By Lee J. Green
Birmingham will get to experience a rare gem as the first major exhibition of lover’s eye jewelry opens Feb. 7 at the Birmingham Museum of Art.
The Museum debuts “The Look of Love: Eye Miniatures from the Skier Collection,” which will be displayed through June 10. Exquisite in craftsmanship, unique in detail and few in number, lover’s eye miniatures are small-scale portraits of individual eyes set into various forms of jewelry from the late 18th and early 19th century England.
Featuring 96 pieces, this collection is considered the largest of its kind, with only 1,000 lover’s eye miniatures thought to be in existence worldwide.
The exhibit comes from the collection of Birmingham’s Nan and David Skier, involved members of the local Jewish community. It was organized by Dr. Graham Boettcher, the William C. Hulsey Curator of American Art at the Birmingham Museum of Art.
These customized tokens depicting one another’s eyes became part of a trend that began with Britain’s Prince of Wales, who became King George IV. Clandestine lovers exchanged these, as such a feature might only be recognized by persons of the most intimate familiarity.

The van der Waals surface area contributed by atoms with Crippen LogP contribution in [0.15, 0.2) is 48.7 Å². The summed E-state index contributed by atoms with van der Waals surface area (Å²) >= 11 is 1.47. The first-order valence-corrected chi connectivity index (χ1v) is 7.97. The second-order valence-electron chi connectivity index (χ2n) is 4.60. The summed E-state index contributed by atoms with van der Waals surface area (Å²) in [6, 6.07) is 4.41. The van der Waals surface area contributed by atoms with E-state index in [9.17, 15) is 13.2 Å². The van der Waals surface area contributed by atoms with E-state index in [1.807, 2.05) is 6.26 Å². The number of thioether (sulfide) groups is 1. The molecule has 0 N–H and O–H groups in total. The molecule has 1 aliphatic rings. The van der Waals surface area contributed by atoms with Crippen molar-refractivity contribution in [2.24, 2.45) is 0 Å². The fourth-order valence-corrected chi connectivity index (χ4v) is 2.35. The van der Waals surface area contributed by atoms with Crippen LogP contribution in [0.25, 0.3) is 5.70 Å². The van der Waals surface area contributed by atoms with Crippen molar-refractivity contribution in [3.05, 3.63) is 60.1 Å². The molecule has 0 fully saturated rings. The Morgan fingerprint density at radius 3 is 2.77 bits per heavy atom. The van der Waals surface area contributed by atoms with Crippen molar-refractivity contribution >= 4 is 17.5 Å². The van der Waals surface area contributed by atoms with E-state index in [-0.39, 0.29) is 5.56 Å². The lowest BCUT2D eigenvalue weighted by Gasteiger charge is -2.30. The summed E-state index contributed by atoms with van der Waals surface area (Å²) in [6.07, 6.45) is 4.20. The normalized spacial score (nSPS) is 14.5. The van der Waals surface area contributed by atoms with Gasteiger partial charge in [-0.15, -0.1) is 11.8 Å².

The Skiers began their lover’s eye miniature collection with a ring purchased at a 1993 antiques show. Over the past several years, they built the largest collection in the world.
“These rarities are at once works of art, precious jewels and fragments of history. How poignant it is that each eye represents an actual person and an actual story of love or bereavement,” said Nan Skier.
The collection includes lockets, rings, watch keys, toothpick cases, brooches, pendants and jewelry boxes.
The museum will also present a related event featuring a day of jewelry appraisal featuring Gloria Lieberman, vice president of Skinner Auctions of Boston. Trinket or Treasure will be Feb. 25.
Lieberman founded Skinner’s Fine Jewelry Department in 1980 and is considered one of the world’s renowned experts on antique jewelry.
That day appraisals will be held between 10 a.m. and noon, and 1 to 4 p.m. Lieberman will deliver a public lecture at noon. There will be fees for items appraised. But “The Look of Love” exhibition is free and open to the public during normal museum hours.